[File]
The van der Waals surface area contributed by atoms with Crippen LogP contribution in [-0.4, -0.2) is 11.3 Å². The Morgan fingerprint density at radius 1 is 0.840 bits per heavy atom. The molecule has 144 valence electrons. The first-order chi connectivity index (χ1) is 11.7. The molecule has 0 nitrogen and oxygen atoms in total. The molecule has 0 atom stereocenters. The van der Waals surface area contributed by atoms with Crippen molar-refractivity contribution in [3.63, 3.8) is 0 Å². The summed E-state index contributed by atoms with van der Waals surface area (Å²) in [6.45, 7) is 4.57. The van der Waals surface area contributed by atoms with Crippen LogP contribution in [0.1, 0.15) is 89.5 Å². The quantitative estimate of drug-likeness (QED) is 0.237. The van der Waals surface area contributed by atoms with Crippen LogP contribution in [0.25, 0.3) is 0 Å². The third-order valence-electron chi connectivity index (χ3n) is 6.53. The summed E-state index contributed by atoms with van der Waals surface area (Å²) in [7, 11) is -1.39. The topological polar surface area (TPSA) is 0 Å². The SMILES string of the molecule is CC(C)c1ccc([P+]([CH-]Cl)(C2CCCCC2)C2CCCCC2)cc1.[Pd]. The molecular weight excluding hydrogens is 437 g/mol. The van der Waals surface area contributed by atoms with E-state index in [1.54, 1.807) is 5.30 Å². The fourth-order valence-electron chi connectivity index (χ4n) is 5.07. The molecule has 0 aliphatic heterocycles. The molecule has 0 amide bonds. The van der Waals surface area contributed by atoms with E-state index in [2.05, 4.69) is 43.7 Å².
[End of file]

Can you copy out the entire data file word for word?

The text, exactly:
The van der Waals surface area contributed by atoms with Crippen LogP contribution in [-0.4, -0.2) is 11.3 Å². The Morgan fingerprint density at radius 1 is 0.840 bits per heavy atom. The molecule has 144 valence electrons. The first-order chi connectivity index (χ1) is 11.7. The molecule has 0 nitrogen and oxygen atoms in total. The molecule has 0 atom stereocenters. The van der Waals surface area contributed by atoms with Crippen molar-refractivity contribution in [3.63, 3.8) is 0 Å². The summed E-state index contributed by atoms with van der Waals surface area (Å²) in [6.45, 7) is 4.57. The van der Waals surface area contributed by atoms with Crippen LogP contribution in [0.1, 0.15) is 89.5 Å². The quantitative estimate of drug-likeness (QED) is 0.237. The van der Waals surface area contributed by atoms with Crippen LogP contribution in [0.25, 0.3) is 0 Å². The third-order valence-electron chi connectivity index (χ3n) is 6.53. The summed E-state index contributed by atoms with van der Waals surface area (Å²) in [7, 11) is -1.39. The topological polar surface area (TPSA) is 0 Å². The SMILES string of the molecule is CC(C)c1ccc([P+]([CH-]Cl)(C2CCCCC2)C2CCCCC2)cc1.[Pd]. The molecular weight excluding hydrogens is 437 g/mol. The van der Waals surface area contributed by atoms with E-state index in [1.54, 1.807) is 5.30 Å². The fourth-order valence-electron chi connectivity index (χ4n) is 5.07. The molecule has 0 aliphatic heterocycles. The molecule has 0 amide bonds. The van der Waals surface area contributed by atoms with E-state index in [2.05, 4.69) is 43.7 Å².